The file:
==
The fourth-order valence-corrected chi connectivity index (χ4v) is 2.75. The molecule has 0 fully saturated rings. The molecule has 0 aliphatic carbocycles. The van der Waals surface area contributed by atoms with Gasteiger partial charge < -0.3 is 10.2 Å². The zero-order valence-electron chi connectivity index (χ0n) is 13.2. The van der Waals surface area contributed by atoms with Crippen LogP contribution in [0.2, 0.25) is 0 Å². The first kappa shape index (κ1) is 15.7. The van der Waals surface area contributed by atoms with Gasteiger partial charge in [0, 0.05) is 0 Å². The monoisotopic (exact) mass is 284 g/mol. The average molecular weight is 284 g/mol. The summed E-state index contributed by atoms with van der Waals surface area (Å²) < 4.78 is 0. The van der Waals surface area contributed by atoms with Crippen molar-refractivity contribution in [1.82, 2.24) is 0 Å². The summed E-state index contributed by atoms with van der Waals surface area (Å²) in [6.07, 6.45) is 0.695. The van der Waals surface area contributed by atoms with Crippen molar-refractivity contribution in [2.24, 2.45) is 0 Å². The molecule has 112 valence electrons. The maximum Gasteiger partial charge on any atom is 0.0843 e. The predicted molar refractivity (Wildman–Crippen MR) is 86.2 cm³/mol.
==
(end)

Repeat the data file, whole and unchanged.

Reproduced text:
The fourth-order valence-corrected chi connectivity index (χ4v) is 2.75. The molecule has 0 fully saturated rings. The molecule has 0 aliphatic carbocycles. The van der Waals surface area contributed by atoms with Gasteiger partial charge < -0.3 is 10.2 Å². The zero-order valence-electron chi connectivity index (χ0n) is 13.2. The van der Waals surface area contributed by atoms with Crippen LogP contribution in [0.2, 0.25) is 0 Å². The first kappa shape index (κ1) is 15.7. The van der Waals surface area contributed by atoms with Gasteiger partial charge in [0, 0.05) is 0 Å². The monoisotopic (exact) mass is 284 g/mol. The average molecular weight is 284 g/mol. The summed E-state index contributed by atoms with van der Waals surface area (Å²) < 4.78 is 0. The van der Waals surface area contributed by atoms with Crippen molar-refractivity contribution in [1.82, 2.24) is 0 Å². The summed E-state index contributed by atoms with van der Waals surface area (Å²) in [6.07, 6.45) is 0.695. The van der Waals surface area contributed by atoms with Crippen molar-refractivity contribution in [2.24, 2.45) is 0 Å². The molecule has 112 valence electrons. The maximum Gasteiger partial charge on any atom is 0.0843 e. The predicted molar refractivity (Wildman–Crippen MR) is 86.2 cm³/mol.